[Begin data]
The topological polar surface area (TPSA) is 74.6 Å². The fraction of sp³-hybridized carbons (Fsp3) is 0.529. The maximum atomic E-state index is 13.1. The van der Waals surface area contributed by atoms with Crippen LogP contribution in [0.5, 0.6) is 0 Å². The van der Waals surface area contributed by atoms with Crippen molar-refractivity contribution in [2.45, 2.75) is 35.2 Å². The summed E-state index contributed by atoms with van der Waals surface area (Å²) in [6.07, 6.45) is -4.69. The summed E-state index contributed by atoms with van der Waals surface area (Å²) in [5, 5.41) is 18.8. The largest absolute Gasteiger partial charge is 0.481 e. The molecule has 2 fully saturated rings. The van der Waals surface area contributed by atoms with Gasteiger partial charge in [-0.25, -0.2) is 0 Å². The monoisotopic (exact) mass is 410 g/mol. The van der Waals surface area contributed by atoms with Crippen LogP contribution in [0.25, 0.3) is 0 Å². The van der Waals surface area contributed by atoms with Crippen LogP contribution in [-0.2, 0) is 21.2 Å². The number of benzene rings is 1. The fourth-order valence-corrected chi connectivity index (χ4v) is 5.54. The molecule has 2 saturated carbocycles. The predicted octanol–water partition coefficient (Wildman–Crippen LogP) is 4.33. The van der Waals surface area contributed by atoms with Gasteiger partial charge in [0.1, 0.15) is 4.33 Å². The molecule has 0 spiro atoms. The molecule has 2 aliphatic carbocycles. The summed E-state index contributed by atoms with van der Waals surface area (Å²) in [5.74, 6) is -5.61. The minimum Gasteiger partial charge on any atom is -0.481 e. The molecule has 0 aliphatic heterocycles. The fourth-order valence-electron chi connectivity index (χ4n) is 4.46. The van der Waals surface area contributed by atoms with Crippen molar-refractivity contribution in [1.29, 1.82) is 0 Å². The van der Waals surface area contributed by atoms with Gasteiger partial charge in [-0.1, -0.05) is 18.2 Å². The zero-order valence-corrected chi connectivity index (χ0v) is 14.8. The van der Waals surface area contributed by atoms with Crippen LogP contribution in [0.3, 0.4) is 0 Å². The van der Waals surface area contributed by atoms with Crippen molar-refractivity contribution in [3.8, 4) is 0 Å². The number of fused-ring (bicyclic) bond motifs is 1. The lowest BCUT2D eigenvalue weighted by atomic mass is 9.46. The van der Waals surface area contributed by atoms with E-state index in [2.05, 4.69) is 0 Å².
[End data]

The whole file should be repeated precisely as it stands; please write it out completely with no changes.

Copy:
The topological polar surface area (TPSA) is 74.6 Å². The fraction of sp³-hybridized carbons (Fsp3) is 0.529. The maximum atomic E-state index is 13.1. The van der Waals surface area contributed by atoms with Crippen LogP contribution in [0.5, 0.6) is 0 Å². The van der Waals surface area contributed by atoms with Crippen molar-refractivity contribution in [2.45, 2.75) is 35.2 Å². The summed E-state index contributed by atoms with van der Waals surface area (Å²) in [6.07, 6.45) is -4.69. The summed E-state index contributed by atoms with van der Waals surface area (Å²) in [5, 5.41) is 18.8. The largest absolute Gasteiger partial charge is 0.481 e. The molecule has 2 fully saturated rings. The van der Waals surface area contributed by atoms with Gasteiger partial charge in [-0.25, -0.2) is 0 Å². The monoisotopic (exact) mass is 410 g/mol. The van der Waals surface area contributed by atoms with Crippen LogP contribution in [0.25, 0.3) is 0 Å². The van der Waals surface area contributed by atoms with Crippen LogP contribution in [-0.2, 0) is 21.2 Å². The number of benzene rings is 1. The fourth-order valence-corrected chi connectivity index (χ4v) is 5.54. The molecule has 2 saturated carbocycles. The predicted octanol–water partition coefficient (Wildman–Crippen LogP) is 4.33. The van der Waals surface area contributed by atoms with Gasteiger partial charge in [0.1, 0.15) is 4.33 Å². The molecule has 0 spiro atoms. The molecule has 2 aliphatic carbocycles. The summed E-state index contributed by atoms with van der Waals surface area (Å²) in [5.74, 6) is -5.61. The minimum Gasteiger partial charge on any atom is -0.481 e. The molecule has 0 aliphatic heterocycles. The fourth-order valence-electron chi connectivity index (χ4n) is 4.46. The van der Waals surface area contributed by atoms with Crippen molar-refractivity contribution in [1.29, 1.82) is 0 Å². The van der Waals surface area contributed by atoms with Gasteiger partial charge in [-0.1, -0.05) is 18.2 Å². The zero-order valence-corrected chi connectivity index (χ0v) is 14.8. The van der Waals surface area contributed by atoms with Crippen LogP contribution in [0.3, 0.4) is 0 Å². The van der Waals surface area contributed by atoms with Crippen molar-refractivity contribution in [3.8, 4) is 0 Å². The number of fused-ring (bicyclic) bond motifs is 1. The lowest BCUT2D eigenvalue weighted by atomic mass is 9.46. The van der Waals surface area contributed by atoms with E-state index in [2.05, 4.69) is 0 Å².